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Detroit — It’s a new day at Spain Elementary School.

And fifth-graders like Antonio Overstreet are feeling proud to walk the through the doors of the Midtown elementary school, once the poster child for everything that was wrong in the struggling school district.

Over the past several months, the district has spent $2 million to upgrade the school. A pipe under the playground no longer spews steam. The gym boasts a new roof, wood floors and fresh paint (talk show host Ellen DeGeneres donated $500,000 for that project last spring). Locker rooms have been cleaned and refurbished. New LED lighting has been installed throughout the building and glass at the main entrance has been replaced.

“This is way better,” 11-year-old Antonio said, smiling. “I’m excited and happy now because I finally get to play basketball inside. Before, there was a big bubble in the floor and I couldn’t even dribble the ball.”

Photographs of the massively buckled gymnasium floor — damaged by a water leak — trended nationwide after they were exposed by local media following teachers’ complaints of unsafe working conditions. Conditions at city schools sparked district-wide teacher sick-outs, as students and teachers bundled up in coats and gloves just to stay warm in classrooms.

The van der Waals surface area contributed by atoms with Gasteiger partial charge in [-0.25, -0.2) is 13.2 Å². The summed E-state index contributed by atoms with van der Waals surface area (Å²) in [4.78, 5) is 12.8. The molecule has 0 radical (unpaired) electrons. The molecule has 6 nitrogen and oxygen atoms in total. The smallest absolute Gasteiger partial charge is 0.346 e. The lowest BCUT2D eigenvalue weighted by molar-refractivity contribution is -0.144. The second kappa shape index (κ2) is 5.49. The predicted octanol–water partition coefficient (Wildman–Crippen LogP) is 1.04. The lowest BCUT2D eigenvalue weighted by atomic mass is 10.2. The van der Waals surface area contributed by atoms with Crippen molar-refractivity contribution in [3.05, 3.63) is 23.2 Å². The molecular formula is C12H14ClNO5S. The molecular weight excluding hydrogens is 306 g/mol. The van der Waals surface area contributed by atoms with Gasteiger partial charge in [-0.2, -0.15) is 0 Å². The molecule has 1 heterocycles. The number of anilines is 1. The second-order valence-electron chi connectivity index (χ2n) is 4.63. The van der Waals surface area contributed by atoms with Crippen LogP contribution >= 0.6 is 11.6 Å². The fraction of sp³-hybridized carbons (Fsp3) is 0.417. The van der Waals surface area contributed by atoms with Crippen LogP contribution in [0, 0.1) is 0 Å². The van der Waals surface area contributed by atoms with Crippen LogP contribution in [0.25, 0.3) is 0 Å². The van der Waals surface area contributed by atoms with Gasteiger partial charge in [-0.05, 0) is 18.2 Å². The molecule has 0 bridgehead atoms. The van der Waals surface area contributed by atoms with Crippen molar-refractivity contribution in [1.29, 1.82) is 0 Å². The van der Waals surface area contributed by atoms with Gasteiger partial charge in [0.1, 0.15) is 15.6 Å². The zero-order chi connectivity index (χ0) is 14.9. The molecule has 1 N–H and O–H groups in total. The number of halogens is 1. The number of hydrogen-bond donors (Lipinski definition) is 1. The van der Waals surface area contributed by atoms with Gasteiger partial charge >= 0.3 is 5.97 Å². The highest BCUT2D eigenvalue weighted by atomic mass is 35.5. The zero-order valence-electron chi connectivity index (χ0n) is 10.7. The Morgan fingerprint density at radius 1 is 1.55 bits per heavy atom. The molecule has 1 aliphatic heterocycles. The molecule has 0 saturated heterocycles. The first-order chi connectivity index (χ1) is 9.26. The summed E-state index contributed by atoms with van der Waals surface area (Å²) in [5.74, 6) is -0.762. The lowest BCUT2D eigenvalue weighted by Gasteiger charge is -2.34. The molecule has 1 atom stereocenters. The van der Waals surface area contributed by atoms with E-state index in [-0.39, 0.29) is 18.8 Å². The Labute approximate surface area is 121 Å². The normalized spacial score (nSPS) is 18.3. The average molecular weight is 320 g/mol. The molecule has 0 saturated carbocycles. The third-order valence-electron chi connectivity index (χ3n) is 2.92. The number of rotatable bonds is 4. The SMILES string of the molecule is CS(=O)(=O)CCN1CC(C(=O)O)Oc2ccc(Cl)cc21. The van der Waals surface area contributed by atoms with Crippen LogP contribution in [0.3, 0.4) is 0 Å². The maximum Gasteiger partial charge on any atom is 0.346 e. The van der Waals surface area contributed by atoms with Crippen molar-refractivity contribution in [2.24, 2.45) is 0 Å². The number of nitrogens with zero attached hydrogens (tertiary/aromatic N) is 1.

The improvements were pointed out as part of a media tour Monday. On Wednesday, school business partners, including the Detroit Medical Center, Wayne State University, will have a chance to see the improvements, with the aim of helping boost enrollment at Spain Elementary, said Frederick Cannon, the school’s new principal.

Cannon replaced the school’s former principal, Ronald Alexander, who pleaded guilty in a bribery case involving numerous district employees, and was sentenced to 12 months in prison.

The school is looking to increase enrollment before the crucial Count Day on Oct. 5. The district’s enrollment goal is 45,500, a conservative 1.8 percent decrease from last year's numbers, officials said.

“We’re down about 50 students this year compared to last year, which leaves us with about 370 students,” said Cannon. “We called some parents to find out why they left and we found out a lot of kids had moved. And a lot of the people moving in are single without kids. But we’re still enrolling students.”

SLewis@detroitnews.com

(313) 222-2296

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